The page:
Trump is Talking Tariffs Again, Takes Aim at European Cars
President Donald Trump amplified his earlier threat of a global trade war this weekend by suggesting he would impose a tax on European cars if the EU countered his proposed steel and aluminum tariffs. On Thursday, Trump called for a 25 precent import tariff for steel and a 10 percent fee on aluminum in the hopes it would bolster those industries domestically. Europe responded by threatening a tax on imported bourbon, blue jeans, and American motorcycles. Apple pie and baseball were not mentioned, but you get the idea.
European Union officials clearly wanted to send a message to the president to back down. Instead, he came back even harder in a tweet from Saturday. “If the E.U. wants to further increase their already massive tariffs and barriers on U.S. companies doing business there, we will simply apply a Tax on their Cars which freely pour into the U.S.,” he wrote. “They make it impossible for our cars (and more) to sell there. Big trade imbalance!”
The United States currently imports over 1.2 million European cars from Europe, according to the European Automobile Manufacturers Association. The overwhelming majority of these vehicles from from German automakers under BMW Group, Volkswagen Group, and Daimler. Trump advisor Peter Navarro has repeatedly brought up the $65 billion U.S. trade deficit with Germany and has accused the country of unfair automotive deals, supplier control, and using the European Union as a cover not to negotiate.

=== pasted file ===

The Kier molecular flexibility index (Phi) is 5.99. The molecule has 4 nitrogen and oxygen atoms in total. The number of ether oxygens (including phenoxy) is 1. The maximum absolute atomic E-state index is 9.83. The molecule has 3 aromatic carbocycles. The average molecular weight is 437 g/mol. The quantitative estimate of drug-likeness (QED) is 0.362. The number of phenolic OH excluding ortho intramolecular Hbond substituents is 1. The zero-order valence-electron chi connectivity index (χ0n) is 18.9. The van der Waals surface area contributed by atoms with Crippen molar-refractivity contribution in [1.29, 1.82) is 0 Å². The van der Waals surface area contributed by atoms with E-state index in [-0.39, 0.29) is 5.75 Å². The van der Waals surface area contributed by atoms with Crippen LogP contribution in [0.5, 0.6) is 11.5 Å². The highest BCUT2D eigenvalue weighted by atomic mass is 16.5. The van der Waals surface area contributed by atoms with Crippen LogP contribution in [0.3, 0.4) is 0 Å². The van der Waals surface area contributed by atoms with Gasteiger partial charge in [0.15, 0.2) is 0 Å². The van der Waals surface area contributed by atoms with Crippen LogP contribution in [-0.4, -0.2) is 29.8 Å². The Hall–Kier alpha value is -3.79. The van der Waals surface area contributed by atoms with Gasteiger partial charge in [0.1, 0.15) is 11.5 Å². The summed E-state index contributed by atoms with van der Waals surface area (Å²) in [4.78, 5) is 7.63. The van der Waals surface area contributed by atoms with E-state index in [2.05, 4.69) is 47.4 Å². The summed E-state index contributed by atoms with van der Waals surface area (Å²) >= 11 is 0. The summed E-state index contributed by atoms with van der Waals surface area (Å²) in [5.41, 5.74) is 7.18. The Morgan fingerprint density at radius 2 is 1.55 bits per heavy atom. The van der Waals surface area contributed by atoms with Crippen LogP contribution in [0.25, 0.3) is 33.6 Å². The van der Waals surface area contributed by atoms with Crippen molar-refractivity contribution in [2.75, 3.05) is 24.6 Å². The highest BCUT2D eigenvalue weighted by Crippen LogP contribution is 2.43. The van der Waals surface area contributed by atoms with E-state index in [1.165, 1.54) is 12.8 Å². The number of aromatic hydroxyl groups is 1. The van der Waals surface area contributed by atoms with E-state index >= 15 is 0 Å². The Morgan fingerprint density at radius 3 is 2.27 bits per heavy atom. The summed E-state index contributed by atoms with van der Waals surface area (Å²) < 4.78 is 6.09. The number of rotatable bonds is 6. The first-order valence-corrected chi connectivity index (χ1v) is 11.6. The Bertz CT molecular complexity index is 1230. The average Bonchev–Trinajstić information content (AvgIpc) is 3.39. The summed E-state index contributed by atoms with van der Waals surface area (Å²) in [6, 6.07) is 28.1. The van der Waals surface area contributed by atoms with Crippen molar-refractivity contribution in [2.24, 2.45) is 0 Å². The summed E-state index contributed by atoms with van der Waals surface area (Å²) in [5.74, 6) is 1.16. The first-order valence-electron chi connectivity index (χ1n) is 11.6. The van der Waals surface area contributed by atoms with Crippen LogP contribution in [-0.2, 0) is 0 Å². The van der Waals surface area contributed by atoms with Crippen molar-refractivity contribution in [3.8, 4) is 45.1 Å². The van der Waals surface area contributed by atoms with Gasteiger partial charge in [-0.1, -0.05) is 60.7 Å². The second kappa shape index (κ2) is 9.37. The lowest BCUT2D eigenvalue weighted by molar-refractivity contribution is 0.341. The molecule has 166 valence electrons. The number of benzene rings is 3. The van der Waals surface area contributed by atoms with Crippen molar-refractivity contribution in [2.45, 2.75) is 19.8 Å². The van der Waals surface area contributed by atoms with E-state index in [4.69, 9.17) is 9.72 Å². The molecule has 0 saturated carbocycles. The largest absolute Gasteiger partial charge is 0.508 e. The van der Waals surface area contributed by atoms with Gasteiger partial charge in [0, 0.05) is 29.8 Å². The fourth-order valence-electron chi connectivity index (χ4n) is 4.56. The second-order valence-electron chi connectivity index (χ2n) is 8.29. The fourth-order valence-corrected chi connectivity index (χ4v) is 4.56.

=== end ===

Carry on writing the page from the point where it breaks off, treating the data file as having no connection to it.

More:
“I think that it would be useful to have candid discussions with Germany about ways that we could possibly get that deficit reduced outside the boundaries and restrictions that they claim that they are under,” Navarro told the National Association for Business Economics roughly a year ago.
Presently, the United States imposes a 2.5 percent tariff on the import of all foreign cars and a 25 percent tariff on the import of foreign trucks or vans. Meanwhile, the E.U. has a flat 10 percent tax on all vehicles imported from the U.S.
A staunch consumer advocate tracking industry trends and regulation. Before joining TTAC, Matt spent a decade working for marketing and research firms based in NYC. Clients included several of the world’s largest automakers, global tire brands, and aftermarket part suppliers. Dissatisfied with the corporate world and resentful of having to wear suits everyday, he pivoted to writing about cars. Since then, that man has become an ardent supporter of the right-to-repair movement, been interviewed on the auto industry by national radio broadcasts, driven more rental cars than anyone ever should, participated in amateur rallying events, and received the requisite minimum training as sanctioned by the SCCA. Handy with a wrench, Matt grew up surrounded by Detroit auto workers and managed to get a pizza delivery job before he was legally eligible. He later found himself driving box trucks through Manhattan, guaranteeing future sympathy for actual truckers. He continues to conduct research pertaining to the automotive sector as an independent contractor and has since moved back to his native Michigan, closer to where the cars are born. A contrarian, Matt claims to prefer understeer — stating that front and all-wheel drive vehicles cater best to his driving style.
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